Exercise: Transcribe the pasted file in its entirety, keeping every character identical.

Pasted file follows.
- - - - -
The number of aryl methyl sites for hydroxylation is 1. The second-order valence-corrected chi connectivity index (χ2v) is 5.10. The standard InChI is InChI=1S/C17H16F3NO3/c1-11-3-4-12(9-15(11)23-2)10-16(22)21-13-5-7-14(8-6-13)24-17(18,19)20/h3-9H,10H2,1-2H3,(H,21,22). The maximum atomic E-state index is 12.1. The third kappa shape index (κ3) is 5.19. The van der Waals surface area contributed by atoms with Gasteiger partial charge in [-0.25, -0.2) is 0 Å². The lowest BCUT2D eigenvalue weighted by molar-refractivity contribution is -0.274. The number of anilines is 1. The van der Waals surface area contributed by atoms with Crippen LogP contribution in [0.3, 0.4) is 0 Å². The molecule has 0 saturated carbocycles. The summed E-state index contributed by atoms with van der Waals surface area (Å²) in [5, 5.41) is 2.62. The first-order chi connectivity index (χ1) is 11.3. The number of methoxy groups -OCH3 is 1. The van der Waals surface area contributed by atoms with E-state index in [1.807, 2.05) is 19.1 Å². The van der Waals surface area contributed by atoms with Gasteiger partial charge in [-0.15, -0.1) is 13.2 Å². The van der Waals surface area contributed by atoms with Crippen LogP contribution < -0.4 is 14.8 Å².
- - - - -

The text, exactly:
The number of aryl methyl sites for hydroxylation is 1. The second-order valence-corrected chi connectivity index (χ2v) is 5.10. The standard InChI is InChI=1S/C17H16F3NO3/c1-11-3-4-12(9-15(11)23-2)10-16(22)21-13-5-7-14(8-6-13)24-17(18,19)20/h3-9H,10H2,1-2H3,(H,21,22). The maximum atomic E-state index is 12.1. The third kappa shape index (κ3) is 5.19. The van der Waals surface area contributed by atoms with Gasteiger partial charge in [-0.25, -0.2) is 0 Å². The lowest BCUT2D eigenvalue weighted by molar-refractivity contribution is -0.274. The number of anilines is 1. The van der Waals surface area contributed by atoms with Crippen LogP contribution in [0.3, 0.4) is 0 Å². The molecule has 0 saturated carbocycles. The summed E-state index contributed by atoms with van der Waals surface area (Å²) in [5, 5.41) is 2.62. The first-order chi connectivity index (χ1) is 11.3. The number of methoxy groups -OCH3 is 1. The van der Waals surface area contributed by atoms with E-state index in [1.807, 2.05) is 19.1 Å². The van der Waals surface area contributed by atoms with Gasteiger partial charge in [-0.15, -0.1) is 13.2 Å². The van der Waals surface area contributed by atoms with Crippen LogP contribution < -0.4 is 14.8 Å².